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In re Thomas H. Gentry Revocable Trust

Intermediate Court of Appeals of Hawai'i

October 22, 2014

In the Matter of the THOMAS H. GENTRY REVOCABLE TRUST

Editorial Note:

This decision is published in table format in the Pacific and Hawai'i reporter

APPEAL FROM THE CIRCUIT COURT OF THE FIRST CIRCUIT. (TRUST NO. 02-1-0030).

On the briefs: Margery S. Bronster, Jae B. Park, (Bronster Hoshibata), for Petitioner-Appellant Kiana E. Gentry.

Carroll S. Taylor, (Law Office of Taylor, Leong & Chee) for Respondents-Appellees Mark L. Vorsatz and First Hawaiian Bank, and Alan T. Yoshitake, (Seyfarth Shaw), for Respondent-Appellee First Hawaiian Bank.

By: Foley, Presiding J., Fujise and Reifurth, JJ.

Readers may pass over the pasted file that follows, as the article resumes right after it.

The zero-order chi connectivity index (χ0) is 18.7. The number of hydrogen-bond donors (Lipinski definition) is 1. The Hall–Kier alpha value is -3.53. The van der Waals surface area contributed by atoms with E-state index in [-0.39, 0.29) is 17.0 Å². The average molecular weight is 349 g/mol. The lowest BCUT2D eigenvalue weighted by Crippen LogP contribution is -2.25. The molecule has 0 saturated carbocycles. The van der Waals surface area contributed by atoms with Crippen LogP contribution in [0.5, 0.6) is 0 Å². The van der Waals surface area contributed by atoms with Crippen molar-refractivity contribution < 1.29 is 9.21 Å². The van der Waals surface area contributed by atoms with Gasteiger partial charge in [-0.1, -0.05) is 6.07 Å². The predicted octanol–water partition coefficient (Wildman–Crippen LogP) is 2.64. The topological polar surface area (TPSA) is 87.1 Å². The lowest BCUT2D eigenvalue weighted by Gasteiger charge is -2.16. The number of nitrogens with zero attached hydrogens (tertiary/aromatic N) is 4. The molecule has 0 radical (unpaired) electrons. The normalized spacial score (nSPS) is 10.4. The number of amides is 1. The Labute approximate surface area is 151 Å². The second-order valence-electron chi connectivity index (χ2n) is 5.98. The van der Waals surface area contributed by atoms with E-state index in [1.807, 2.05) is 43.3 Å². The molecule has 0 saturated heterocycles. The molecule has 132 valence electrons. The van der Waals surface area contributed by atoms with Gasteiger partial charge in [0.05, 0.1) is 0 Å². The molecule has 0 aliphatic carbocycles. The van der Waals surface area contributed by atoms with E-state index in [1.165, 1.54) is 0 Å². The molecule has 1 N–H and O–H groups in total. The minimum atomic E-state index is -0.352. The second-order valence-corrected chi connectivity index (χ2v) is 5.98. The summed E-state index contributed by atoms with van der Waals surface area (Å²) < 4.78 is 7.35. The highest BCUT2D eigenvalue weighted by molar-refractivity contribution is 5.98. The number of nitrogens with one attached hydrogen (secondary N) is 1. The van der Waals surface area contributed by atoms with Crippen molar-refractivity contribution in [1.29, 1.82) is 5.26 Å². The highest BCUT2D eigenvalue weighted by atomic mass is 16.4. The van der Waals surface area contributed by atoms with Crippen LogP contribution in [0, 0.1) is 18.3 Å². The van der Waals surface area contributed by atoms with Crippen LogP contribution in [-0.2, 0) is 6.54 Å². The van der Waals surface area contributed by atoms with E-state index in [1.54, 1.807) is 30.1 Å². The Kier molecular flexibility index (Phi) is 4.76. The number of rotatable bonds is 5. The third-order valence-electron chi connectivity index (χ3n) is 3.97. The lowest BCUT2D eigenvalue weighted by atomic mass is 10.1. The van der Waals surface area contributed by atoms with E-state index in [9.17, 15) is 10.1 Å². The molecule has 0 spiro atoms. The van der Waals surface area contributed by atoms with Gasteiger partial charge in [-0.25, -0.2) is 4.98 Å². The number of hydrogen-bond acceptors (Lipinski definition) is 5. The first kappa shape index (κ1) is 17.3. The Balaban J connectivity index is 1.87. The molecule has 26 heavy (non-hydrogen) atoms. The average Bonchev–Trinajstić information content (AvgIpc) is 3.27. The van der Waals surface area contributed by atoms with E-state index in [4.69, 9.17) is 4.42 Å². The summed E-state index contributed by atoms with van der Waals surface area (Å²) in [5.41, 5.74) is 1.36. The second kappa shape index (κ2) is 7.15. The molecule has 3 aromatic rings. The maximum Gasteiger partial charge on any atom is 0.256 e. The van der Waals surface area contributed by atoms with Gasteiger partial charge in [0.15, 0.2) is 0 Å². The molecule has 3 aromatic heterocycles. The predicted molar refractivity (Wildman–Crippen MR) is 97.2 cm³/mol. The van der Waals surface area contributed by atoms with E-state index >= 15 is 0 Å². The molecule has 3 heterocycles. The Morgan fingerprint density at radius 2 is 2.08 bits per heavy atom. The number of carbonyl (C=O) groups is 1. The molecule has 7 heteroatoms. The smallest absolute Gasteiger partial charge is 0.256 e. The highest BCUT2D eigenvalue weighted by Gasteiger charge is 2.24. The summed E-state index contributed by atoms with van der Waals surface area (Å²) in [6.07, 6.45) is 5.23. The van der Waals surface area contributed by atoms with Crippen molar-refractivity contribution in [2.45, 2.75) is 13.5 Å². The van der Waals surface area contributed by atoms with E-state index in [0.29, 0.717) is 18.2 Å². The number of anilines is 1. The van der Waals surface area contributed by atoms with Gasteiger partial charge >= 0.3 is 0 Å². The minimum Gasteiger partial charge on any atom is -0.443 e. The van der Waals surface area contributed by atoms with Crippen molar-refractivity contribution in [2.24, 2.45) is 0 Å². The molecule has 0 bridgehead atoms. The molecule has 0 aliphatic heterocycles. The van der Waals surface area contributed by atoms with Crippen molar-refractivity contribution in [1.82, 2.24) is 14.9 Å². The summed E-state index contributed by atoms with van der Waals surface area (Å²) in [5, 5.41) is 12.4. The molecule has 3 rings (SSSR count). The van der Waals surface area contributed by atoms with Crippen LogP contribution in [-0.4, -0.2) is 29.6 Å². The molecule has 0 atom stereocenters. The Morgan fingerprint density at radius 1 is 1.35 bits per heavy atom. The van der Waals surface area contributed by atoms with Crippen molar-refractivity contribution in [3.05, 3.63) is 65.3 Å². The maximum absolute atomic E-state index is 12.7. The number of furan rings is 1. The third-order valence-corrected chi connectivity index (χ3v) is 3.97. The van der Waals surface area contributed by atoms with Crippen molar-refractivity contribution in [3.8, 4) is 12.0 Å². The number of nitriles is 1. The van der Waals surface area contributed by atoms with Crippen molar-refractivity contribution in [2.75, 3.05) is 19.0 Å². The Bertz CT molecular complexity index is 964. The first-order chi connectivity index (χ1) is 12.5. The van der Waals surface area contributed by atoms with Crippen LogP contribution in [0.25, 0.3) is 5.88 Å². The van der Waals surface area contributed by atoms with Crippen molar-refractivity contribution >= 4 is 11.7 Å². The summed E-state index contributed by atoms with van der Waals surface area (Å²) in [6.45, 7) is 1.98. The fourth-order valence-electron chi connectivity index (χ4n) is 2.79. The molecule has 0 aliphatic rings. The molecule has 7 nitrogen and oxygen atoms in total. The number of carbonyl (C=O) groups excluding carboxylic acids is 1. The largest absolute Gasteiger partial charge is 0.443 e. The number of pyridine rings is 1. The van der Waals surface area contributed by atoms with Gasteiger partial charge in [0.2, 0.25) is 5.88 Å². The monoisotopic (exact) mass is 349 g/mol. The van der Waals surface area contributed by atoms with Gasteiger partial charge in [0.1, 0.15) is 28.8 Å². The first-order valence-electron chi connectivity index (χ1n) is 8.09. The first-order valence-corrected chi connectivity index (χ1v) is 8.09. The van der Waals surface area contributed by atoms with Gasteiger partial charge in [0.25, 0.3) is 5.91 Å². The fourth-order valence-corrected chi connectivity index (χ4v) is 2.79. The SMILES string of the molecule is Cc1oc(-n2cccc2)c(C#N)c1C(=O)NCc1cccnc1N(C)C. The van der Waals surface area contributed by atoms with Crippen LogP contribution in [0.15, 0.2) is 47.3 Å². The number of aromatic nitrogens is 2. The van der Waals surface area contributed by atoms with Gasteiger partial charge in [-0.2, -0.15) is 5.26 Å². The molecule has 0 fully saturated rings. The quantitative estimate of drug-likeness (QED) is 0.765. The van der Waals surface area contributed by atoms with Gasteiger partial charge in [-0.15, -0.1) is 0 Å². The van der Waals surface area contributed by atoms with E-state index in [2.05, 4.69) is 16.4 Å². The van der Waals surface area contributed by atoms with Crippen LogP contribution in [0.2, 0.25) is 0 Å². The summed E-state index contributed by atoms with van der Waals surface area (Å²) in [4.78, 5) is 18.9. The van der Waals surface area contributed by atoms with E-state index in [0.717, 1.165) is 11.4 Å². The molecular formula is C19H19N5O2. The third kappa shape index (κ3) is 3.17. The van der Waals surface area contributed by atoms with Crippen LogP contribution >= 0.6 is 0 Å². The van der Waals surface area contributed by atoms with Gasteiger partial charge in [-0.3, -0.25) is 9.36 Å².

OPINION

MEMORANDUM OPINION

Petitioner-Appellant, Kiana E. Gentry (Kiana), appeals from the March 25, 2013 " Final Judgment Re: Order Denying Petitioner Kiana E. Gentry's Petition to Enforce Settlement Agreement and Appoint Receiver, Filed on August 26, 2010," (Final Judgment) filed in the Circuit Court of the First Circuit[1] (circuit court). The Final Judgment denied both Prayers for Relief found in Kiana's August 26, 2010 " Petition to Enforce Settlement Agreement and Appoint Receiver" (Petition to Enforce). Kiana's Petition to Enforce requested the circuit court (1) enforce Paragraphs 6 and 7 of a Sealed Settlement Agreement, ' dated December 21, 2007, and (2) appoint a neutral receiver to complete the Settlement Agreement.

On appeal, Kiana contends the circuit court erred when it (1) refused to enforce the Settlement Agreement; and (2) did not order an evidentiary hearing or trial after denying Kiana's Petition to Enforce.

I. BACKGROUND

Thomas H. Gentry (Gentry) died January 15, 1998.[2] At the time of Gentry's death, his assets were comprised of real estate, personal property, and interests in several corporations, partnerships and limited liability corporations involved in real estate development in both Hawai'i and California.